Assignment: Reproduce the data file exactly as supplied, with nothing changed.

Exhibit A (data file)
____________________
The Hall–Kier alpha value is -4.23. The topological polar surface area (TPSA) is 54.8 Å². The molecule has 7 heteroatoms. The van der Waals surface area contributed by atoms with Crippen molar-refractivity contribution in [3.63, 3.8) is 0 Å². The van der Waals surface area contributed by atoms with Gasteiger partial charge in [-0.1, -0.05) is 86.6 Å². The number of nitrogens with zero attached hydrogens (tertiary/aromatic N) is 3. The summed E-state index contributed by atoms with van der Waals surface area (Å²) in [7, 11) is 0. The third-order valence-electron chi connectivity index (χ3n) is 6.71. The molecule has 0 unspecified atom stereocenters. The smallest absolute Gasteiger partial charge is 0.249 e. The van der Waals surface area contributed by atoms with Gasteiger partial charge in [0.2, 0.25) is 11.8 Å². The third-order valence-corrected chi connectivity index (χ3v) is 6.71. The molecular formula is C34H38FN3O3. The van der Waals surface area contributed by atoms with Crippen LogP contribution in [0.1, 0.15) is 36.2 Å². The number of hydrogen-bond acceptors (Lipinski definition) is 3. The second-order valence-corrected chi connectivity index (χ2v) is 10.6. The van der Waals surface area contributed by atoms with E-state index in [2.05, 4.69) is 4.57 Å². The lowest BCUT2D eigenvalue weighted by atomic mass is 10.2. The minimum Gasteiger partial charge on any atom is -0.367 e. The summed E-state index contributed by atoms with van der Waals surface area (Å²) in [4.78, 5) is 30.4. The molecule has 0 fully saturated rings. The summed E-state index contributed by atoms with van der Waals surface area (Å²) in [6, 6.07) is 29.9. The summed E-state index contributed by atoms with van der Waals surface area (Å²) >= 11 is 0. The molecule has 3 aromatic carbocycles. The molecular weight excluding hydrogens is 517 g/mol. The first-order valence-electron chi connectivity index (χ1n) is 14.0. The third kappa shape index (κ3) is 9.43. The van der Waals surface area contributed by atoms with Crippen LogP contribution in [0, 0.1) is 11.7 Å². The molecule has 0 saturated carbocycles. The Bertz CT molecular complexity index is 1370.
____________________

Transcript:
The Hall–Kier alpha value is -4.23. The topological polar surface area (TPSA) is 54.8 Å². The molecule has 7 heteroatoms. The van der Waals surface area contributed by atoms with Crippen molar-refractivity contribution in [3.63, 3.8) is 0 Å². The van der Waals surface area contributed by atoms with Gasteiger partial charge in [-0.1, -0.05) is 86.6 Å². The number of nitrogens with zero attached hydrogens (tertiary/aromatic N) is 3. The summed E-state index contributed by atoms with van der Waals surface area (Å²) in [7, 11) is 0. The third-order valence-electron chi connectivity index (χ3n) is 6.71. The molecule has 0 unspecified atom stereocenters. The smallest absolute Gasteiger partial charge is 0.249 e. The van der Waals surface area contributed by atoms with Gasteiger partial charge in [0.2, 0.25) is 11.8 Å². The third-order valence-corrected chi connectivity index (χ3v) is 6.71. The molecular formula is C34H38FN3O3. The van der Waals surface area contributed by atoms with Crippen LogP contribution in [0.1, 0.15) is 36.2 Å². The number of hydrogen-bond acceptors (Lipinski definition) is 3. The second-order valence-corrected chi connectivity index (χ2v) is 10.6. The van der Waals surface area contributed by atoms with E-state index in [2.05, 4.69) is 4.57 Å². The lowest BCUT2D eigenvalue weighted by atomic mass is 10.2. The minimum Gasteiger partial charge on any atom is -0.367 e. The summed E-state index contributed by atoms with van der Waals surface area (Å²) in [4.78, 5) is 30.4. The molecule has 0 fully saturated rings. The summed E-state index contributed by atoms with van der Waals surface area (Å²) in [6, 6.07) is 29.9. The summed E-state index contributed by atoms with van der Waals surface area (Å²) >= 11 is 0. The molecule has 3 aromatic carbocycles. The molecular weight excluding hydrogens is 517 g/mol. The first-order valence-electron chi connectivity index (χ1n) is 14.0. The third kappa shape index (κ3) is 9.43. The van der Waals surface area contributed by atoms with Crippen LogP contribution in [0, 0.1) is 11.7 Å². The molecule has 0 saturated carbocycles. The Bertz CT molecular complexity index is 1370.